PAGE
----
The myelin sheath and speed of transmission

In this diagrammatic representation of a nerve cell, the myelin sheath is red. At the Nodes of Ranvier the sheath thins. The action potential jumps from node to node, moving much more quickly than it would if it were propagated along the axon as a wave of depolarization. The sheath is composed of layers of lipid (fatty material). Vertebrate nervous systems utilize myelinated axons as a way of speeding signals along the nerve cell. This allows for faster reaction times.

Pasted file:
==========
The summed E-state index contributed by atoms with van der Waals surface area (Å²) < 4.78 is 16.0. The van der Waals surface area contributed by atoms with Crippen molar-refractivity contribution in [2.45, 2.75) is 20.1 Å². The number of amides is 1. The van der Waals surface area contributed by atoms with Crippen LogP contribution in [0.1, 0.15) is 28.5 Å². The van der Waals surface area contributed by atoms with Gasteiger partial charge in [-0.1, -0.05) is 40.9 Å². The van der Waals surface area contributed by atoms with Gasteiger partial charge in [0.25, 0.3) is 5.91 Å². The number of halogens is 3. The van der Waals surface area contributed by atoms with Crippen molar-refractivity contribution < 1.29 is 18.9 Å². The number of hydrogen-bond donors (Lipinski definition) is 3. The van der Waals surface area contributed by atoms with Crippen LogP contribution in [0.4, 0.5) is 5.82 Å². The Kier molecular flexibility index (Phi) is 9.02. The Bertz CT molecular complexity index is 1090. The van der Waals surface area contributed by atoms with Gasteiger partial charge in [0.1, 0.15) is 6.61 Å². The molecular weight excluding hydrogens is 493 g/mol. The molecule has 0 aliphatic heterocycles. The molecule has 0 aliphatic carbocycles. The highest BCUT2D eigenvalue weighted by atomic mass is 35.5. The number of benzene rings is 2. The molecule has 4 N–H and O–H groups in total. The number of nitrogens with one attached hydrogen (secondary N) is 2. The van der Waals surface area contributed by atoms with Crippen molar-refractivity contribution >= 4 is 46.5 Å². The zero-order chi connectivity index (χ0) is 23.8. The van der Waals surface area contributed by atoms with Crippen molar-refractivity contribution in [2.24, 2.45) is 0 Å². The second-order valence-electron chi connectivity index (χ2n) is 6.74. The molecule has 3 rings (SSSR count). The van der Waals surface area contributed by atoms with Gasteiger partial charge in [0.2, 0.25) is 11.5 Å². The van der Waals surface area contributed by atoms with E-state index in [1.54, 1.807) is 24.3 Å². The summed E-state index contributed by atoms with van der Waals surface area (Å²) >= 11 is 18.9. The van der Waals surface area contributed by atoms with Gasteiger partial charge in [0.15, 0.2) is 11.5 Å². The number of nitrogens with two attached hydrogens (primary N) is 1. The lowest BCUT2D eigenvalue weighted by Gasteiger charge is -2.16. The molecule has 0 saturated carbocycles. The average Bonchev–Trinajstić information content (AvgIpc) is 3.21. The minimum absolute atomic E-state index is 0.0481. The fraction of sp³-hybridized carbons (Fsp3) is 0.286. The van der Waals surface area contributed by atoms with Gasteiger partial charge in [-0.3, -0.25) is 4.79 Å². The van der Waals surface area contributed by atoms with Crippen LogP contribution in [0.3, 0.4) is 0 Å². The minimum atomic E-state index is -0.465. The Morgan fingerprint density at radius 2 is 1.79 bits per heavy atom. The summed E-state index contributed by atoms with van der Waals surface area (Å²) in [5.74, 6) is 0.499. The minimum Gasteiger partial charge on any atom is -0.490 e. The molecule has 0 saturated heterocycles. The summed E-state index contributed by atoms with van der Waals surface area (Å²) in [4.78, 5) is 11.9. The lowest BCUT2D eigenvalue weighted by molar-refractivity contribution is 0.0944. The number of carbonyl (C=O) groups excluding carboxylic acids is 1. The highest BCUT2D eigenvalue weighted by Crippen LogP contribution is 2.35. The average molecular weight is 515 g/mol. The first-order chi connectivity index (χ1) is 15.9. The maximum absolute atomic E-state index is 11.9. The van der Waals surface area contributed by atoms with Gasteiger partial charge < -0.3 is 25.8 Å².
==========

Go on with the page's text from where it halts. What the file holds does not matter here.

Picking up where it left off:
Invertebrates lack myelin on their axons. Giant axons, such as those found in cockroaches and squid, are up to 1.0 mm in diameter. Because their large diameter gives them less electrical resistance, action potentials move faster than in other invertebrate nerves, but still not as fast as those of vertebrates (data in figure from Bullock and Horridge, 1965). Giant axons are used in nervous circuits in which speed of response is critical, such as those involved in organizing escape behavior.

Bullock, T. H. and G. A. Horridge 1965. Structure and function in the nervous sytems of invertebrates. Freeman: San Francisco.

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